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Anatole Broyard’s Kafka Was the Rage: A Greenwich Village Memoir

Posted in Articles, History, Media Archive, United States on 2012-10-28 03:11Z by Steven

Anatole Broyard’s Kafka Was the Rage: A Greenwich Village Memoir

Journal of American Ethnic History
Volume 32, Number 1 (Fall 2012)
pages 95-100
DOI: 10.5406/jamerethnhist.32.1.0095

Greg Carter, Associate Professor of History
University of Wisconsin, Milwaukee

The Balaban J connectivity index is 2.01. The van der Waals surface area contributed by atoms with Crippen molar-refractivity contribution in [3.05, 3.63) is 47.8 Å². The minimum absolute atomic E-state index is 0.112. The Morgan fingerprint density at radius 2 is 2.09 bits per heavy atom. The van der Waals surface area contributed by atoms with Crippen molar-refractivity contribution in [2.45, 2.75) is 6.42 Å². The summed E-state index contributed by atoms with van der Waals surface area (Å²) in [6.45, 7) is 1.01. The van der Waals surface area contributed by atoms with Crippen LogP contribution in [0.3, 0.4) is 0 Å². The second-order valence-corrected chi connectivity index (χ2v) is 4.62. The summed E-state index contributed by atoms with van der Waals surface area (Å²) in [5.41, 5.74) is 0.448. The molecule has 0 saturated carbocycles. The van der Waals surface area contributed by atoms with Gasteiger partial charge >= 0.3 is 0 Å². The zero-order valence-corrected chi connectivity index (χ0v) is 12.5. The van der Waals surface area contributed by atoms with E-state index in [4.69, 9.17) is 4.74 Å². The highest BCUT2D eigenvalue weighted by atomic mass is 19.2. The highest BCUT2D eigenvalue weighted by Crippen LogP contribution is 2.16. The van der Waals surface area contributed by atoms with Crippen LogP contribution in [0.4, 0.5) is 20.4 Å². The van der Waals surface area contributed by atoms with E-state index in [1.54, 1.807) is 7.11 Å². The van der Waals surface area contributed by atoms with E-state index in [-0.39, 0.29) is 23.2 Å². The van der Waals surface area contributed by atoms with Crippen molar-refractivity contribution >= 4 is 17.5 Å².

I DESIGNED MY FIRST COURSE, Mixed Race Identity in American Culture, an elective surveying the history of racial mixing in the United States, as a doctoral candidate at the University of Texas at Austin. Four sections of the class have convened at two universities since then. During the first sessions, I always introduce undergraduates to the analytic lenses of race (and ethnicity), class, and gender, emphasizing that their meanings shift across time and place. From there, Gary Nash’s essay, “The Hidden History of Mestizo America” presents interracial intimacy of many configurations, privileging no particular combination (i.e., black and white). In addition to equipping students with the tools they will need throughout the term, these first two weeks emphasize that the class is historical, going from first contact to the present moment.